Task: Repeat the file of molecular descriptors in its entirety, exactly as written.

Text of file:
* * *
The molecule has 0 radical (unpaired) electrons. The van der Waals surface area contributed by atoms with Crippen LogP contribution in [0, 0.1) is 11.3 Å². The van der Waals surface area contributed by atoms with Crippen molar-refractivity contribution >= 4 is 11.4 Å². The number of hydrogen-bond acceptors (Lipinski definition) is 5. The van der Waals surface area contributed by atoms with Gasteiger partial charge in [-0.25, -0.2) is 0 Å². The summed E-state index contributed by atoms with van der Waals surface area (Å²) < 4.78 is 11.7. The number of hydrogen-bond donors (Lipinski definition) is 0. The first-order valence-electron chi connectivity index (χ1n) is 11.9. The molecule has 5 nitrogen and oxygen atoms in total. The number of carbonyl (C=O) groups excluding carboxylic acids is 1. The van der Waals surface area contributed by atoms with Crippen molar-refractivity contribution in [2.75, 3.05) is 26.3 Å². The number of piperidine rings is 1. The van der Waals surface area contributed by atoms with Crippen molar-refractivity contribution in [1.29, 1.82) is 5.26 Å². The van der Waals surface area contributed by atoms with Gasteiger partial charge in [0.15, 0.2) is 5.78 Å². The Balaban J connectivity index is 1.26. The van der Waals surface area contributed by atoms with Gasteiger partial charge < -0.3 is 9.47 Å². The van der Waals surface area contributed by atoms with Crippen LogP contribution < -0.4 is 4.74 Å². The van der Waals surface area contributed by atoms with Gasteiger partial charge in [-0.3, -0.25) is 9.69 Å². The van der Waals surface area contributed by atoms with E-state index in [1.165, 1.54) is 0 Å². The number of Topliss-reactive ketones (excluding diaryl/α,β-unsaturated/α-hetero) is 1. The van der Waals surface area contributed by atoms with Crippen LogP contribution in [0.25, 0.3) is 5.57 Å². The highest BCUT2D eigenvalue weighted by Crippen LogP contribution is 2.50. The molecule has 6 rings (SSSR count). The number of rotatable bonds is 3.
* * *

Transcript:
The molecule has 0 radical (unpaired) electrons. The van der Waals surface area contributed by atoms with Crippen LogP contribution in [0, 0.1) is 11.3 Å². The van der Waals surface area contributed by atoms with Crippen molar-refractivity contribution >= 4 is 11.4 Å². The number of hydrogen-bond acceptors (Lipinski definition) is 5. The van der Waals surface area contributed by atoms with Gasteiger partial charge in [-0.25, -0.2) is 0 Å². The summed E-state index contributed by atoms with van der Waals surface area (Å²) < 4.78 is 11.7. The number of hydrogen-bond donors (Lipinski definition) is 0. The first-order valence-electron chi connectivity index (χ1n) is 11.9. The molecule has 5 nitrogen and oxygen atoms in total. The number of carbonyl (C=O) groups excluding carboxylic acids is 1. The van der Waals surface area contributed by atoms with Crippen molar-refractivity contribution in [2.75, 3.05) is 26.3 Å². The number of piperidine rings is 1. The van der Waals surface area contributed by atoms with Crippen molar-refractivity contribution in [1.29, 1.82) is 5.26 Å². The van der Waals surface area contributed by atoms with Gasteiger partial charge in [0.15, 0.2) is 5.78 Å². The Balaban J connectivity index is 1.26. The van der Waals surface area contributed by atoms with Gasteiger partial charge < -0.3 is 9.47 Å². The van der Waals surface area contributed by atoms with Crippen LogP contribution < -0.4 is 4.74 Å². The van der Waals surface area contributed by atoms with Gasteiger partial charge in [-0.3, -0.25) is 9.69 Å². The van der Waals surface area contributed by atoms with E-state index in [1.165, 1.54) is 0 Å². The number of Topliss-reactive ketones (excluding diaryl/α,β-unsaturated/α-hetero) is 1. The van der Waals surface area contributed by atoms with Crippen LogP contribution in [0.25, 0.3) is 5.57 Å². The highest BCUT2D eigenvalue weighted by Crippen LogP contribution is 2.50. The molecule has 6 rings (SSSR count). The number of rotatable bonds is 3.